Matthew 10:40 (NKJV) "He who receives you receives Me, and he who receives Me receives Him who sent Me.

How you receive another believer is how you receive Christ and the Father. We are to accept our brothers in Christ even though they differ from us in convictions, standards and backgrounds and even though they have different views of liberty.

This wasn't easy then, and it isn't easy now. We tend to receive only those who are like us and we reject or exclude all those who are different.

Romans 14:5 (NKJV) One person esteems one day above another; another esteems every day alike. Let each be fully convinced in his own mind.

People are different, and that's hard to accept. If you are serious about your walk with the Lord, and you treat Sunday as the Sabbath, it will be very hard to receive someone who has no regard for days. Or if you think it's a sin for a woman to wear shorts, it's hard to receive a woman who wears shorts. But we are not to set up criteria by which we will receive one another, that's devastating to the unity of the Church. We're to receive others as Christ received us. He is our pattern. Jesus said:

Matthew 11:29 (NKJV) "Take My yoke upon you and learn from Me, for I am gentle and lowly in heart, and you will find rest for your souls.
Ephesians 4:32 (NKJV) And be kind to one another, tenderhearted, forgiving one another, just as God in Christ forgave you.
Ephesians 5:1-2 (NKJV) Therefore be imitators of God as dear children. 2 And walk in love, as Christ also has loved us and given Himself for us, an offering and a sacrifice to God for a sweet-smelling aroma.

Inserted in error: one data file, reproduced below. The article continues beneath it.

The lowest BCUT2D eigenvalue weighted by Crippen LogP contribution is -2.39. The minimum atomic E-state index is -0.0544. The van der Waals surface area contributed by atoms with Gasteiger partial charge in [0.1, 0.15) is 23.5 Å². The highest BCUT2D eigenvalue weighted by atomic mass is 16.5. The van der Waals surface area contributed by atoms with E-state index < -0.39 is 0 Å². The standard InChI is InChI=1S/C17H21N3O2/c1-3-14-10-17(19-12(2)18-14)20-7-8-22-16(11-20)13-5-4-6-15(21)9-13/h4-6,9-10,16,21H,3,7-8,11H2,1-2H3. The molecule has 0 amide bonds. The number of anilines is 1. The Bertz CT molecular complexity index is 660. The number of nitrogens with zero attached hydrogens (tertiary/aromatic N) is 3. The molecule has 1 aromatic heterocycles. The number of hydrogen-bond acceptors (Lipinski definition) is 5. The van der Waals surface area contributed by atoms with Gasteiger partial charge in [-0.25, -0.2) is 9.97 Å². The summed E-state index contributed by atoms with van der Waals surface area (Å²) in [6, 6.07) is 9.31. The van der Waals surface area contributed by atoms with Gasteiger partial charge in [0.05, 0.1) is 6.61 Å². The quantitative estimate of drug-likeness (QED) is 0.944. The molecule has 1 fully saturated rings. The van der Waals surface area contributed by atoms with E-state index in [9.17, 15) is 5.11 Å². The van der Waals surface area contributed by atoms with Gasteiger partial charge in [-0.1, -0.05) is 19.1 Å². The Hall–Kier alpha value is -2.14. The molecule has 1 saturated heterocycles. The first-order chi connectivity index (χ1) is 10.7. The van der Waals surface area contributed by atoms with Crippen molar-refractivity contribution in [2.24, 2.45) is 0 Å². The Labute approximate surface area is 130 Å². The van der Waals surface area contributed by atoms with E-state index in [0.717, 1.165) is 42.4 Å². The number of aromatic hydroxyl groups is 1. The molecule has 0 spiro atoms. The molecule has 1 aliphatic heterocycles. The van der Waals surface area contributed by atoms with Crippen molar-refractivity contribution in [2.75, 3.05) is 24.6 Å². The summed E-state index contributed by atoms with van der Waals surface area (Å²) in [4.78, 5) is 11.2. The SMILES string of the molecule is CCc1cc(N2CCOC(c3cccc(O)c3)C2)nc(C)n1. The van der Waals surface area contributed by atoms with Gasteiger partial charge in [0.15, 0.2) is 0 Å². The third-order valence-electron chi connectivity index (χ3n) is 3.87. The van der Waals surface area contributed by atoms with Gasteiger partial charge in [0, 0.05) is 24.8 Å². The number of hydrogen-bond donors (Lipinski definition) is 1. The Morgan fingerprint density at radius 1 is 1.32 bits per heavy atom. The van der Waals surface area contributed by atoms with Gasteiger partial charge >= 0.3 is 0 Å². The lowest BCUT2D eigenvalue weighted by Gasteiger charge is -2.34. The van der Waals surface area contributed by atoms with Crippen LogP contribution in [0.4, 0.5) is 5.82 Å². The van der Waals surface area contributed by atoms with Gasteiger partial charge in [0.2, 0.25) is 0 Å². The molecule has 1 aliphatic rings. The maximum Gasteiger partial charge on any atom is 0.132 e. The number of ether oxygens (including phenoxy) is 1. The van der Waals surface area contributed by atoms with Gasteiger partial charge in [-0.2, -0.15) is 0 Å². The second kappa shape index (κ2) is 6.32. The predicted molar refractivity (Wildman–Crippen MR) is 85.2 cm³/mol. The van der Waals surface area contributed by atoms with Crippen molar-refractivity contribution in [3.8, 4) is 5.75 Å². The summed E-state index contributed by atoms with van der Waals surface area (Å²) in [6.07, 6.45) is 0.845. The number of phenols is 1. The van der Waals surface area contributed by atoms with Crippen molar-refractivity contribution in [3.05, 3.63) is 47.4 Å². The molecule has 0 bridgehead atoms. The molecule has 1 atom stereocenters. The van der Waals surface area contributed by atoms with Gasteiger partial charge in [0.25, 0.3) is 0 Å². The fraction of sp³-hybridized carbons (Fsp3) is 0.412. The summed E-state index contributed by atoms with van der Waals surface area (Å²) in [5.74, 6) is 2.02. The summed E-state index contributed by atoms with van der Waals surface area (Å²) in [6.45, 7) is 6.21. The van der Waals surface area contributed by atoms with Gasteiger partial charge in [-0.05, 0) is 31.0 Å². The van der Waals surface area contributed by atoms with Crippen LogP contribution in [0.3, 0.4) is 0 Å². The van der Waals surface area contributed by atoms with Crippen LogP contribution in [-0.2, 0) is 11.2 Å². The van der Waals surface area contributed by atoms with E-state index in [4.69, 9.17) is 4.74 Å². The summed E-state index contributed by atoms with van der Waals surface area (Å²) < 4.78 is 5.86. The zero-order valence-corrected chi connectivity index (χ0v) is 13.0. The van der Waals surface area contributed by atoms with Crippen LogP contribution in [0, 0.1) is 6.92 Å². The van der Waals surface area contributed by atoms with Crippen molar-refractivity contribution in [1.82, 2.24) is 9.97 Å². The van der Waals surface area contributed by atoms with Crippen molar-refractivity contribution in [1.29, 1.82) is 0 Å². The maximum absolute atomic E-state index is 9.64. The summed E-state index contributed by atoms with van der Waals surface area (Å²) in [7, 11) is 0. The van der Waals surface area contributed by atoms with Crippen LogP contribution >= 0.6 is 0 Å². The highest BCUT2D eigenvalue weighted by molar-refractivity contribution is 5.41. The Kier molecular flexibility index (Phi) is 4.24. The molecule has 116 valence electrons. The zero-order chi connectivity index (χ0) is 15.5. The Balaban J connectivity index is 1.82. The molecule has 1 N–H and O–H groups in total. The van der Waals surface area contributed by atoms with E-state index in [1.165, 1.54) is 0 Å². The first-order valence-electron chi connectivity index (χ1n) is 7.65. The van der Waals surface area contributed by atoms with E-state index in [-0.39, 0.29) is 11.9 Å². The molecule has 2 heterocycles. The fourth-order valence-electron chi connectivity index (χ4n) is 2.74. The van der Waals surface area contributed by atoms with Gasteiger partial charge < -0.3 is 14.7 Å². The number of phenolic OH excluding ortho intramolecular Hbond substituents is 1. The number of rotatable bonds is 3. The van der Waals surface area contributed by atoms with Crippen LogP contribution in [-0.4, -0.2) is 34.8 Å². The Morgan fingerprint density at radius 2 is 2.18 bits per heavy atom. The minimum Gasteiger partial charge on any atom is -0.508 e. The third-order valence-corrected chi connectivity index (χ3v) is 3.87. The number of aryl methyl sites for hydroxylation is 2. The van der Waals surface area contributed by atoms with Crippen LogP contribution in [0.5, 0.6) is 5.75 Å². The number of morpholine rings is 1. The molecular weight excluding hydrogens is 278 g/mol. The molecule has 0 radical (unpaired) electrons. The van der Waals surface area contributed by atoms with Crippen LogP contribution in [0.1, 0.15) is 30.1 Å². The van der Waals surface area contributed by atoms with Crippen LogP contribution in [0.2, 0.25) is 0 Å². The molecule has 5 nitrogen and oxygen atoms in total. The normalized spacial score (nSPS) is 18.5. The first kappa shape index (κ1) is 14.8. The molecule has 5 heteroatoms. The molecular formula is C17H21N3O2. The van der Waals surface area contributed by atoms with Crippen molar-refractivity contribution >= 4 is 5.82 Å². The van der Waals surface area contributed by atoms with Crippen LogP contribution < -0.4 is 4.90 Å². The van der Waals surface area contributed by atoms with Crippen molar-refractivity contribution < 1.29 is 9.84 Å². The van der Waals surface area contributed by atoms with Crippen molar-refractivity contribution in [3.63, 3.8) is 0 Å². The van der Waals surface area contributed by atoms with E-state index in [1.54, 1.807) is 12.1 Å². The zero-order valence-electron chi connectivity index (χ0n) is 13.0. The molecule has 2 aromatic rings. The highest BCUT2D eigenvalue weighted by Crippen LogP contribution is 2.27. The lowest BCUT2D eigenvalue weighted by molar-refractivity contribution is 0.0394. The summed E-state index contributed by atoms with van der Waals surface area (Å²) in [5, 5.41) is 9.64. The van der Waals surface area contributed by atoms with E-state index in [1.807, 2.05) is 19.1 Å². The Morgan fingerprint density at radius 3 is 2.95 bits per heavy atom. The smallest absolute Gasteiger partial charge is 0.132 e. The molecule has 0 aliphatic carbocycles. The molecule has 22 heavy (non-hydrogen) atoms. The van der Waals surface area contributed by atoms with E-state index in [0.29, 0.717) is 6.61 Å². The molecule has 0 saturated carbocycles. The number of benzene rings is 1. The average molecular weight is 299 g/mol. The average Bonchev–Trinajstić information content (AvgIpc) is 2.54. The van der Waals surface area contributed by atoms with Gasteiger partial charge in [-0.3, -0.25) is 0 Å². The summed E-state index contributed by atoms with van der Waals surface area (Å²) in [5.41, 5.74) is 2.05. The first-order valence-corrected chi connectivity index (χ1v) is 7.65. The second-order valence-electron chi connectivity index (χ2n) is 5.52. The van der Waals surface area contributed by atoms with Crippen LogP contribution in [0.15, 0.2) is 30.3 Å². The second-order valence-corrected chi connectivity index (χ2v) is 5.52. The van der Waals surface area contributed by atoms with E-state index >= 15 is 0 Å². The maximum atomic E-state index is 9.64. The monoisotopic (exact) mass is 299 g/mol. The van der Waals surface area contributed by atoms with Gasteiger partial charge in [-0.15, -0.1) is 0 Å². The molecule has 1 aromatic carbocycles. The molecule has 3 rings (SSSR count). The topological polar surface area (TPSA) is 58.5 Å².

Christ received us unconditionally. Were we worthy of it? No, not at all. When a believer refuses to accept into his heart another believer, he is saying in effect, "I know Christ has received them, but I require more, I have a higher standard." We're to be like Christ, but are we?

Romans 15:7 (NKJV) Therefore receive one another, just as Christ also received us, to the glory of God.

The words..."to the glory of God" may be connected with the first or second clause, but the first seems more consistent with the context - "receive one another that God may be glorified."How important is it to you to glorify God?

Most of you have probably heard of the Westminster Shorter Catechism. It is a catechism based on the Westminster Confession that was adopted by the English Parliament in 1648. Its purpose was to provide instruction to children in the essentials of the faith. The first question in that catechism is:

Question 1. What is the chief end of man?

Do you know the answer? The protestant church deemed this so important that they made it the very first question in the catechism, something all children should know. What is the foremost purpose of man?

Answer: Man's chief end is to glorify God, and to enjoy him forever.

The Scripture teaches us that God created us for His glory:

Isaiah 43:6-7 (NKJV) I will say to the north, 'Give them up!' And to the south, 'Do not keep them back!' Bring My sons from afar, And My daughters from the ends of the earth; 7 Everyone who is called by My name, Whom I have created for My glory; I have formed him, yes, I have made him."

Because we are created for His glory, it is the duty of every believer to live for the glory of God:

1 Corinthians 10:31 (NKJV) Therefore, whether you eat or drink, or whatever you do, do all to the glory of God.

Glorifying God by our lives should be of utmost importance to us. And we must realize that one way in which we do this is by receiving one another. How did Christ receive people? Let's look at one way in which Christ received people. He received them impartially. Do we?

Matthew 22:16 (NKJV) And they sent to Him their disciples with the Herodians, saying, "Teacher, we know that You are true, and teach the way of God in truth; nor do You care about anyone, for You do not regard the person of men.

Jesus' enemies said of him, "You do not regard the person of men." Are we Christlike or are we respecters of persons?

James 2:1 (NKJV) My brethren, do not hold the faith of our Lord Jesus Christ, the Lord of glory, with partiality.